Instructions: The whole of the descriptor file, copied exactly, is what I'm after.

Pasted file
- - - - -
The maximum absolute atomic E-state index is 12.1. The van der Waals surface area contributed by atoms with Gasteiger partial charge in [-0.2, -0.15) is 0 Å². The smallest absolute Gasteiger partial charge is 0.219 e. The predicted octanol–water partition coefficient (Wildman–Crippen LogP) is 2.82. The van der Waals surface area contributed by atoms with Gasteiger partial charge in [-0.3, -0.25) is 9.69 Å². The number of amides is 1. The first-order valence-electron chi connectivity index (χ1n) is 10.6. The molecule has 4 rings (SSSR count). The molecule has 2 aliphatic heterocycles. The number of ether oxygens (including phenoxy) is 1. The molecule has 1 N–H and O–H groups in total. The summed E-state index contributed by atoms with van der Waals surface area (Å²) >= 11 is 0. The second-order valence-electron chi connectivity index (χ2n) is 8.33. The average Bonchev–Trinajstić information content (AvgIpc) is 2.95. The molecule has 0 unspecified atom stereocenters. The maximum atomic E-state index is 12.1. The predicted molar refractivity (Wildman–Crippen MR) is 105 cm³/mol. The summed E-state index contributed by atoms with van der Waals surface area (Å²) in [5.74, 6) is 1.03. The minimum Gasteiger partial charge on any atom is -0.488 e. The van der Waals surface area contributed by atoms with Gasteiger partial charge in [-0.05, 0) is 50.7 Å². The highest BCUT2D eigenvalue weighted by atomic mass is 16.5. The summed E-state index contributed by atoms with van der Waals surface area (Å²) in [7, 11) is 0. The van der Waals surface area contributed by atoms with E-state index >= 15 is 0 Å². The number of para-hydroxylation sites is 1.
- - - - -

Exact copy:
The maximum absolute atomic E-state index is 12.1. The van der Waals surface area contributed by atoms with Gasteiger partial charge in [-0.2, -0.15) is 0 Å². The smallest absolute Gasteiger partial charge is 0.219 e. The predicted octanol–water partition coefficient (Wildman–Crippen LogP) is 2.82. The van der Waals surface area contributed by atoms with Gasteiger partial charge in [-0.3, -0.25) is 9.69 Å². The number of amides is 1. The first-order valence-electron chi connectivity index (χ1n) is 10.6. The molecule has 4 rings (SSSR count). The molecule has 2 aliphatic heterocycles. The number of ether oxygens (including phenoxy) is 1. The molecule has 1 N–H and O–H groups in total. The summed E-state index contributed by atoms with van der Waals surface area (Å²) >= 11 is 0. The second-order valence-electron chi connectivity index (χ2n) is 8.33. The average Bonchev–Trinajstić information content (AvgIpc) is 2.95. The molecule has 0 unspecified atom stereocenters. The maximum atomic E-state index is 12.1. The predicted molar refractivity (Wildman–Crippen MR) is 105 cm³/mol. The summed E-state index contributed by atoms with van der Waals surface area (Å²) in [5.74, 6) is 1.03. The minimum Gasteiger partial charge on any atom is -0.488 e. The van der Waals surface area contributed by atoms with Gasteiger partial charge in [-0.05, 0) is 50.7 Å². The highest BCUT2D eigenvalue weighted by atomic mass is 16.5. The summed E-state index contributed by atoms with van der Waals surface area (Å²) in [7, 11) is 0. The van der Waals surface area contributed by atoms with E-state index >= 15 is 0 Å². The number of para-hydroxylation sites is 1.